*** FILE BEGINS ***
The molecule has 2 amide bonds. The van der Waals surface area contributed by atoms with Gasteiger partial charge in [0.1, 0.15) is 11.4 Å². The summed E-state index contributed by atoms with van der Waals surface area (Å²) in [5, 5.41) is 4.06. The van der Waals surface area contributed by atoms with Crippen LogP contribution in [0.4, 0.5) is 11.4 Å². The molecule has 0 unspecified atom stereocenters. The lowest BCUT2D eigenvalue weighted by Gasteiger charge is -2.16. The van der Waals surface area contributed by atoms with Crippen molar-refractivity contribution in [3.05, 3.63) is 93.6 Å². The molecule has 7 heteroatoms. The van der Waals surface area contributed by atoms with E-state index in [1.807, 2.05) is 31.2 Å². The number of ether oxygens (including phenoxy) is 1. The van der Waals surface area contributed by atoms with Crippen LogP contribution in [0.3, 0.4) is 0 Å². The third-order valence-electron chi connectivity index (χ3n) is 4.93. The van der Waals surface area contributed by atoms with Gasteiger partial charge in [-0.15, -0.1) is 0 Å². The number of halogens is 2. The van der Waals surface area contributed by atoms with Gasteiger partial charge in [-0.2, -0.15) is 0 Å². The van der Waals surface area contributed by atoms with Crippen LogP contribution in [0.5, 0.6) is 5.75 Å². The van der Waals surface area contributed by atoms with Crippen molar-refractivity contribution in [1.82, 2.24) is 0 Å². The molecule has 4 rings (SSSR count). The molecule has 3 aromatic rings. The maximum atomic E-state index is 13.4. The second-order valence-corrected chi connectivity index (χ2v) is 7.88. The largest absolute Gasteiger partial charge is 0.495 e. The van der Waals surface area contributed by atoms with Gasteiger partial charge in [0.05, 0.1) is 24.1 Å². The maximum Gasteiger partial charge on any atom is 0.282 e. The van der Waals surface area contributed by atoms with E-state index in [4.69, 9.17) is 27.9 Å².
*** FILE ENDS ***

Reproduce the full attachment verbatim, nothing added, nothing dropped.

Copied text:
The molecule has 2 amide bonds. The van der Waals surface area contributed by atoms with Gasteiger partial charge in [0.1, 0.15) is 11.4 Å². The summed E-state index contributed by atoms with van der Waals surface area (Å²) in [5, 5.41) is 4.06. The van der Waals surface area contributed by atoms with Crippen LogP contribution in [0.4, 0.5) is 11.4 Å². The molecule has 0 unspecified atom stereocenters. The lowest BCUT2D eigenvalue weighted by Gasteiger charge is -2.16. The van der Waals surface area contributed by atoms with Crippen molar-refractivity contribution in [3.05, 3.63) is 93.6 Å². The molecule has 7 heteroatoms. The van der Waals surface area contributed by atoms with E-state index in [1.807, 2.05) is 31.2 Å². The number of ether oxygens (including phenoxy) is 1. The van der Waals surface area contributed by atoms with Crippen LogP contribution in [0.3, 0.4) is 0 Å². The third-order valence-electron chi connectivity index (χ3n) is 4.93. The van der Waals surface area contributed by atoms with Gasteiger partial charge in [-0.15, -0.1) is 0 Å². The number of halogens is 2. The van der Waals surface area contributed by atoms with Gasteiger partial charge in [-0.2, -0.15) is 0 Å². The van der Waals surface area contributed by atoms with Crippen LogP contribution in [0.5, 0.6) is 5.75 Å². The van der Waals surface area contributed by atoms with Crippen molar-refractivity contribution in [1.82, 2.24) is 0 Å². The molecule has 4 rings (SSSR count). The molecule has 3 aromatic rings. The maximum atomic E-state index is 13.4. The second-order valence-corrected chi connectivity index (χ2v) is 7.88. The largest absolute Gasteiger partial charge is 0.495 e. The van der Waals surface area contributed by atoms with Gasteiger partial charge in [0.05, 0.1) is 24.1 Å². The maximum Gasteiger partial charge on any atom is 0.282 e. The van der Waals surface area contributed by atoms with E-state index in [4.69, 9.17) is 27.9 Å².